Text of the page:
A market is liquid when there is enough supply and demand to allow prices to be determined consistently. Liquidity is basically a function of volume of trades.
transparent
The most important way to ensure the fairness of a market is transparency. The price forming process has to be tracable by all participants and the bid and ask prices as well as the trades have to be uniformly and instantly published.
cost-efficient
Transaction costs include all the commissions and operating costs which have to be paid by a customer involved in a deal. These costs increase with the number of parties involved (every broker, e.g., charges a significant fee), with the inefficiency of the procedures (fax takes more expensive time than e-mail) and with the costs of the involved systems.

To reach these objectives, more and more markets are moving away from the open out-cry system, where traders physically meet around rings or in pits, to an electronic, networked system. The access to this market from remote sites is not an issue anymore, not only due to the advent of the internet. This means that participants can be anywhere in the world, which in turn leads to increased liquidity and more consistent prices due to the centralised market place. Also, the complete order and trade routing cycle from the customer via the broker to the exchange and back via the clearing house (where the trade is executed) and the broker to the customer can become paper-less, or, at least, less paper intensive.

The order book

In an electronic exchange, the situation of supply and demand is represented in the form of an order book. This is the compilation of all buy and sell orders for a specific security at a certain point in time. Consider the following example for the share of OO Tech, Inc.

Buy orders

Bid

Price

Ask

Sell orders

Individual orders

Cumulative per price

Cumulative least favorable price

Cumulative least favorable price

Cumulative per price

Individual orders

400 + 300

700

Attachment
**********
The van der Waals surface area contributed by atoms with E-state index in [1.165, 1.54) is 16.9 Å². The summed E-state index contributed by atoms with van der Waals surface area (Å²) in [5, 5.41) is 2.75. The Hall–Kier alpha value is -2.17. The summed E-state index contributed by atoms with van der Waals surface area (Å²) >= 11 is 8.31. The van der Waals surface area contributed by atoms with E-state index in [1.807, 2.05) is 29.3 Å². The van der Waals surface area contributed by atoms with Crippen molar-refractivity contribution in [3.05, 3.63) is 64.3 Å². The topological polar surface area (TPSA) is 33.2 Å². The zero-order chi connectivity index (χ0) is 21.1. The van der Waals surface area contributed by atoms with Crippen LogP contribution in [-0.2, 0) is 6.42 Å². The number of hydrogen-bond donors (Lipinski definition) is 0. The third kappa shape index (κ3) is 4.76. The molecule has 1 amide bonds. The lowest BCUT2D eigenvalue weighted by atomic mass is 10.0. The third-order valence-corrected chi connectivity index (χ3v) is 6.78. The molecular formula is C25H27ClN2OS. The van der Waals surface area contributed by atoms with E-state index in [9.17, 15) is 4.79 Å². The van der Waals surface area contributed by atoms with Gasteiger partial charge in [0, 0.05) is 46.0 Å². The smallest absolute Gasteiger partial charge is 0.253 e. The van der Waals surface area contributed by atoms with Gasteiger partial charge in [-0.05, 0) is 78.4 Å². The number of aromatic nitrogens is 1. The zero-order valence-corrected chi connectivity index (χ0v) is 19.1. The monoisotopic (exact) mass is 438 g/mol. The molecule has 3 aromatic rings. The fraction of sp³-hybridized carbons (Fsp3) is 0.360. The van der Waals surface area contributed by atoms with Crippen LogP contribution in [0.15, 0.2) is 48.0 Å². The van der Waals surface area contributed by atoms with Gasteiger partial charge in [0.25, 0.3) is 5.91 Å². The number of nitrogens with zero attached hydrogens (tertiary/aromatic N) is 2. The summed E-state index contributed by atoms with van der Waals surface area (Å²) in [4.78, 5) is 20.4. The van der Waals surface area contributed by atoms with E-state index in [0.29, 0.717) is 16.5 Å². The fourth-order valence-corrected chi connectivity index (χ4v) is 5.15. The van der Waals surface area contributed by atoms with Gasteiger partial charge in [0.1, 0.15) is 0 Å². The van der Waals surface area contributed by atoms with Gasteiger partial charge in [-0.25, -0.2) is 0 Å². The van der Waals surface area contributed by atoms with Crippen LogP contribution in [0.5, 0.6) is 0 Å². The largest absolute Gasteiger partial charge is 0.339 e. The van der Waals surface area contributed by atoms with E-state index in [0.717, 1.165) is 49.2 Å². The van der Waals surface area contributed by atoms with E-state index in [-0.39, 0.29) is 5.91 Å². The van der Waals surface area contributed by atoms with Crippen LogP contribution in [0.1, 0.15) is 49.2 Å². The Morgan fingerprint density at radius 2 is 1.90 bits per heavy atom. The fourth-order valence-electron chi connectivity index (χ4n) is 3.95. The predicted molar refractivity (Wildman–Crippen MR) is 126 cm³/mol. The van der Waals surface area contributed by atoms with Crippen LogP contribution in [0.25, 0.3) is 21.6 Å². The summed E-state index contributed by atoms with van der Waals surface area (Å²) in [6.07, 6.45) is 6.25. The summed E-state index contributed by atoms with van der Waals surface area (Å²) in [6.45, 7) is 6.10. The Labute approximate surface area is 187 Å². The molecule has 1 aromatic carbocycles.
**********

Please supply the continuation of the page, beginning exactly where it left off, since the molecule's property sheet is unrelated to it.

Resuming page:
700

Market

200

200

900

101.0

300

300

1200

100.5

400

400

1600

100.0

4200

500

200+300

500

500

2100

99.5

3700

700

700

800 + 100

900

3000

99.0

3000

500

500

1000

1000

4000

98.5

2500

300

100 + 200

700 + 200

900

4900

98.0

2200

300

300

97.5

1900

300

100 + 200

97.0

1600

100

100

Market

1500

1500

700 + 800

In the center column, all possible prices are shown in decreasing sequence from top to bottom. On the left side the buy orders (demand) are shown, and on the right side the sell orders (supply). The outmost columns show the individual orders. The columns next to them show the cumulative total of order volumes per price. The two columns directly beside the price column are decisive. Here all orders are accumulated from the least favorable prices onwards, starting with market orders. On the buy side, market orders and then the orders with the highest purchase limits down to the lowest are added continuously. On the sell side, accumulation starts with market orders and then goes from the lowest sell price up to the highest.

Maximum execution occurs at a price of 99, where 3000 units change hands.

The order book states

Generally speaking, securities can be traded either

Correspondingly, the order book is said to be in various states. The two most important order book states are

Trading
Whenever there is a change to the order book, the matching rules are applied. Trades occur whenever an incoming order can be matched with an order already in the order book.
Break
Orders can be inserted or removed from the order book. The matching rules are applied, but only trade candidates are identified. No trades are actually generated. Only the price at which they would occur is published. It is called the theoretical opening price.

Other less important order book states include

Stop Trading
A trade would have caused a stop trading (see below), and trading is interrupted for a fixed amount of time. Thereafter, trading is resumed independently of the price.
New Security
The security has just been listed but is not traded, yet. Not even orders can be entered for this security.
Accepting Orders
Orders can be inserted, but no orders will be matched and no theoretical opening price will be calculated, yet.